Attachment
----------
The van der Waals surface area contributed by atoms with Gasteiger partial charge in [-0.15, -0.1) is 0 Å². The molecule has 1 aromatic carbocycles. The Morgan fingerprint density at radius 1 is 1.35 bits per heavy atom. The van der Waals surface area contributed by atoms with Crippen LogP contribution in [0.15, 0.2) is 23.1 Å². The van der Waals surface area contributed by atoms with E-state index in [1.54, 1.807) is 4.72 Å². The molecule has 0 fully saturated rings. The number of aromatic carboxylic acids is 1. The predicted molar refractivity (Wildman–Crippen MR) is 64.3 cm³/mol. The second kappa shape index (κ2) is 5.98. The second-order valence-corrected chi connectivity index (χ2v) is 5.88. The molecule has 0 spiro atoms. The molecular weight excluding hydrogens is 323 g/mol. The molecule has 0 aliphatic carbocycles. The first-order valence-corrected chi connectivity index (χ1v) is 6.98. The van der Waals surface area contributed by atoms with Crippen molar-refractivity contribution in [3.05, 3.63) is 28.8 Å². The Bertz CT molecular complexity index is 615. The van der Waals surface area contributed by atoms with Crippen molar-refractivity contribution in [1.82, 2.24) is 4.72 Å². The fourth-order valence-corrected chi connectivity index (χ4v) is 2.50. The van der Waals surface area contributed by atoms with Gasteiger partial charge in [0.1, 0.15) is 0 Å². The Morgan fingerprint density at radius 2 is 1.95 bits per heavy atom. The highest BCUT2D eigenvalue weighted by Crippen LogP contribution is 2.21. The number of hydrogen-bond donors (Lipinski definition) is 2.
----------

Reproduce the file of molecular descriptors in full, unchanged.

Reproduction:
The van der Waals surface area contributed by atoms with Gasteiger partial charge in [-0.15, -0.1) is 0 Å². The molecule has 1 aromatic carbocycles. The Morgan fingerprint density at radius 1 is 1.35 bits per heavy atom. The van der Waals surface area contributed by atoms with Crippen LogP contribution in [0.15, 0.2) is 23.1 Å². The van der Waals surface area contributed by atoms with E-state index in [1.54, 1.807) is 4.72 Å². The molecule has 0 fully saturated rings. The number of aromatic carboxylic acids is 1. The predicted molar refractivity (Wildman–Crippen MR) is 64.3 cm³/mol. The second kappa shape index (κ2) is 5.98. The second-order valence-corrected chi connectivity index (χ2v) is 5.88. The molecule has 0 spiro atoms. The molecular weight excluding hydrogens is 323 g/mol. The molecule has 0 aliphatic carbocycles. The first-order valence-corrected chi connectivity index (χ1v) is 6.98. The van der Waals surface area contributed by atoms with Crippen molar-refractivity contribution in [3.05, 3.63) is 28.8 Å². The Bertz CT molecular complexity index is 615. The van der Waals surface area contributed by atoms with Crippen molar-refractivity contribution in [1.82, 2.24) is 4.72 Å². The fourth-order valence-corrected chi connectivity index (χ4v) is 2.50. The van der Waals surface area contributed by atoms with Gasteiger partial charge in [0.1, 0.15) is 0 Å². The Morgan fingerprint density at radius 2 is 1.95 bits per heavy atom. The highest BCUT2D eigenvalue weighted by Crippen LogP contribution is 2.21. The number of hydrogen-bond donors (Lipinski definition) is 2.